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Health care information confuses people

The Center for Retirement Research blog focuses on how health care information tends to confuse people more than help them. As a result, many people make poor health care choices.

In truth, information that we need to make smart health insurance choices is largely unavailable–e.g., whether a particular health plan delivers value and how one health plan ranks vis a vis others. Private health plans rarely provide helpful information on what we will need to pay for our care. And, people don’t know what care they may need. So, people understandably cannot choose health plans that save them money.

Only older adults and people with disabilities have the choice of traditional Medicare and can guarantee themselves access to the doctors they want to see at predictable costs. But, they need Medicare supplemental insurance, which can be expensive and many older adults are hard-pressed to afford it.

It’s not clear that people could ever have the health care information they need to make rational choices about private health plans. It might not make a material difference if health plan information were less confusing or better information were available. What would make a big difference? Giving people good affordable private health plan choices, which would require a far more heavily regulated private health insurance system than we have today.

Putting aside health insurance choices, the evidence suggests that people cannot make good choices about health care products and services. They often mistakenly believe that more expensive health care products–e.g. brand name drugs, not generics–are better. One research experiment published in Science found that “Expensive medications tend to make us feel better, even when they’re no different than cheap generics.” People may react to a treatment differently based purely on the cost of the treatment.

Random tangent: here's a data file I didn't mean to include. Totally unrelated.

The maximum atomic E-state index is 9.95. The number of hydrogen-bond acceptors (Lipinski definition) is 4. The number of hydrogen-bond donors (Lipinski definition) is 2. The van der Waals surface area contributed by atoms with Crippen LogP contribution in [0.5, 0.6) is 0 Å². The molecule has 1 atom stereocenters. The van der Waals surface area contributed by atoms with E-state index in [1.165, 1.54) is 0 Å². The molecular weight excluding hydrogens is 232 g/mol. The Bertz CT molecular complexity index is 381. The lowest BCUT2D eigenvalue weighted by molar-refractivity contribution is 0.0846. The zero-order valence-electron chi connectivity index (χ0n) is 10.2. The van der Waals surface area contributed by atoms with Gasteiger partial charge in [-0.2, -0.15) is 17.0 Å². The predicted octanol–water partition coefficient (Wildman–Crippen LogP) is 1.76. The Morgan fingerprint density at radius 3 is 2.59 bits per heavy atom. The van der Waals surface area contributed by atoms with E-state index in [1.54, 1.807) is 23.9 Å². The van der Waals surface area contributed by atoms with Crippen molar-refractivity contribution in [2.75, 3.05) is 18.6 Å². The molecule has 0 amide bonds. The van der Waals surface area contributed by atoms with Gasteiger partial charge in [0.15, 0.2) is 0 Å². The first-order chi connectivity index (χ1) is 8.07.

In fairness, most of us are bombarded with health care information that is virtually impossible to understand and steers us in all kinds of directions that may not be in our interest. We are left to wonder what to believe. It’s therefore not surprising that people often believe that more medical tests are better than fewer tests, even when they may not be. And, they skip care because they mistakenly think they cannot afford it. They may think that a physical or MRI will cost more than it actually does.

A University of Wisconsin report finds that almost half of people who are on a tight budget skip medical tests and treatments because they don’t think they can afford them. About one in three of them don’t fill a prescription for the same reason. They make these decisions thinking their out-of-pocket costs are higher than they in fact are.

People also do not understand how their health insurance deductibles and coinsurance work. People with high-deductible health plans do not understand that they need to pay for the cost of their care up to the deductible amount, which is often many thousands of dollars, before their care will be covered.

It’s time we stopped expecting consumers to act “rationally” when it comes to health care and guarantee everyone affordable access to the care they want and need.

Here’s more from Just Care:

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